References describing flexible swimming pools of the prior art refer to single flexible plastic sheet components as being “united”. In the prior art, “united” components or sections enable the flexible pool apparatus to be assembled. The “united” portions are typically known in the prior art as a “joining seam”. These “joining seams” are typically formed on relatively low power machines for this purpose (for example, ten kilowatt peak load having low pressure in pounds per square inch (psi) applied to PVC sheeting). Consequently, lower bonding heat is generated and less pressure is applied to the PVC sheeting materials so that all of the air gaps between the PVC sheet materials are not eliminated. The end result of this process produces a low power bond suitable for joining seams in products comprised of flexible PVC sheeting which do not require high strength seams or joints. Joining seams are low strength conventional seams known in the art and serve to join two or more plastic PVC pieces together. The bonding can be accomplished by the use of thermal, radio frequency (dielectric), ultrasonic and adhesive methods. In the thermal method, heat is employed to join (i.e., melt) the PVC sheeting components together. In the radio frequency or dielectric method, friction in the form of kinetic energy is generated within the PVC sheet materials that creates the bond. In the ultrasonic method, sound waves also create kinetic energy that enable the molecules of the two PVC sheets to marry together. Finally, use of adhesives serve to mechanically bond the two PVC sheets together.

Certain prior art patent references will be mentioned including U.S. Pat. No. 2,529,872 to Hasselquist, U.S. Pat. No. 2,551,673 to Hasselquist, and U.S. Pat. No. 1,961,061 to McCulloch. None of these patent references are directed to a large capacity swimming pool capable of containing a high volume of water. U.S. Pat. No. 2,529,872 to Hasselquist entitled Collapsible Container is prior art which specifically refers to portable wading pools, portable baths, wash tubs, and stock watering tanks. The single seals disclosed in Hasselquist '872 are conventional “joining seams” located at separate locations. Seam 22 functions as a single conventional joining seam to connect the sidewall to the bottom piece. Seam 23 serves as a single conventional joining seam that forms the closure of an air chamber. Seams 15, 28 and 38 are also single conventional seams (in different embodiments) to serve to close an air chamber 16, 26 or 41. Each of these single conventional seams are located in different locations and assist in the assembly of the collapsible container. They do not serve a reinforcing function. The air chamber 16, 26 or 41 includes a vent 27 for trapping, not injecting, air therein. The drawing Figs. accompanying the '872 patent specification illustrate two small children standing in a small child's wading pool that has been filled by using a garden hose.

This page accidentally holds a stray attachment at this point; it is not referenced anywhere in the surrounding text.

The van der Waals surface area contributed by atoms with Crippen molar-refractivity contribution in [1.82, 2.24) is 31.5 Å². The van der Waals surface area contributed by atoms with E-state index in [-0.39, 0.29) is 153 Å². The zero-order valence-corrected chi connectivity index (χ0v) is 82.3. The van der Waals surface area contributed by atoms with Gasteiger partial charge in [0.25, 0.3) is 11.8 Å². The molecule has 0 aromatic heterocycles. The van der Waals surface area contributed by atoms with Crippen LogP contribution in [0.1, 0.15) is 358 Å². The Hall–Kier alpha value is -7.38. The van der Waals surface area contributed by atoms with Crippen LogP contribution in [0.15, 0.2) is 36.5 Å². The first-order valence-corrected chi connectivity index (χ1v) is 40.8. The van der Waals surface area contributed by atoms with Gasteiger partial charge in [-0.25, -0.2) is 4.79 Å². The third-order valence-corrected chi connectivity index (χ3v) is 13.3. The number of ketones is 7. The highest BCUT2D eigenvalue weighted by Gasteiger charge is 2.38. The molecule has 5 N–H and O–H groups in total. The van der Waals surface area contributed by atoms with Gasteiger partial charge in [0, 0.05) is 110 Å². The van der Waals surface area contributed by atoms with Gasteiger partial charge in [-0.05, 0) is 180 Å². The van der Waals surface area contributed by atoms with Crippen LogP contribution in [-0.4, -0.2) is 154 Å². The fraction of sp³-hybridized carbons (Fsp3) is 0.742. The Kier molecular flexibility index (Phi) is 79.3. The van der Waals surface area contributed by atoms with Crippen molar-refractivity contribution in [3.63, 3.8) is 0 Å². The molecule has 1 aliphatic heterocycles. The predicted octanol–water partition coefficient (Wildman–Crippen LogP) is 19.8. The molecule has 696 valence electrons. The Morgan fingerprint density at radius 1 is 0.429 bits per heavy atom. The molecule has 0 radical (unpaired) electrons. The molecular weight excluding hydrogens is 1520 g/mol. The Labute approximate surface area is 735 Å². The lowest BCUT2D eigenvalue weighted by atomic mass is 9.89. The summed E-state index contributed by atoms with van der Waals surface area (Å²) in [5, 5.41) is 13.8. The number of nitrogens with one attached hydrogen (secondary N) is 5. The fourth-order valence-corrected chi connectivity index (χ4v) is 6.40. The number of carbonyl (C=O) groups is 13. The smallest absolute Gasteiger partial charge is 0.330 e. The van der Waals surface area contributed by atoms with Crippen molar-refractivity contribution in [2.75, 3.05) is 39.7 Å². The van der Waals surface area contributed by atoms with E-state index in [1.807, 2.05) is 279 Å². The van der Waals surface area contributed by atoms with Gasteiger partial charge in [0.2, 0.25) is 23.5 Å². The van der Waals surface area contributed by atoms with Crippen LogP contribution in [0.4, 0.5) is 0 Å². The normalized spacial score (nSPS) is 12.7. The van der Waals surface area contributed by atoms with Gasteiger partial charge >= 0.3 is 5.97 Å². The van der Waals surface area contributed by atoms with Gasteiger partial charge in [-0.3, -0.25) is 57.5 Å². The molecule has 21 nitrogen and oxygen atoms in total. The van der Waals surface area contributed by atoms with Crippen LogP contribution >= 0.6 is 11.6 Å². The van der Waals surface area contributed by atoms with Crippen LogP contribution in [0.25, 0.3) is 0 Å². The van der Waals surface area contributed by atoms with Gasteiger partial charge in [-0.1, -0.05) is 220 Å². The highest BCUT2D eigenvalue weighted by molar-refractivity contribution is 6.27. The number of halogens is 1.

U.S. Pat. No. 2,551,673 to Hasselquist entitled Collapsible Container is prior art which also specifically refers to portable wading pools, portable storage tanks, baths, wash tubs, and stock watering tanks and containers. The '673 patent specifically refers to providing improvements in the Hasselquist '872 patent and thus discloses only single conventional joining seams for enabling the assembly of the wading pool. The joining seams are separated and are not used in any reinforcing capacity, for example, bottom circumferential seam 11. An annular sidewall 12 exhibits a double-walled construction and thus any reinforcing is provided by multiple full layers of material and not a reinforcing layer in combination with a plurality of reinforcing seals. The drawings accompanying the Hasselquist '673 patent also illustrate a small child's wading pool.

U.S. Pat. No. 1,961,061 to McCulloch entitled Collapsible Bathing Pool is prior art which specifically recites containers for water of a collapsible and portable nature. The different sections of water holding material are described as being “suitable united” which clearly indicates that the pool is assembled with single conventional “joining seams”. A plurality of reinforcing seals is not disclosed. A reinforcement of the sidewall is disclosed as being integral with one or more thicknesses of material from which the sidewalls are made. The reinforcement essentially is a separate sidewall layer, not a continuous reinforcing layer or strip including a plurality of reinforcing seals.

Thus, there is a need in the art for a large capacity reinforced swimming pool which exhibits a lamination-to-lamination bond about the horizontal perimeter of the pool which includes a continuous reinforcing layer and a first and second plurality of reinforcing seals which significantly improves the strength of the sidewall of the swimming pool against failure or bursting, while simultaneously providing a thin-walled, lightweight, robust, durable, flexible construction suitable for above-the-ground large capacity swimming pools containing a high volume of water.

SUMMARY OF THE INVENTION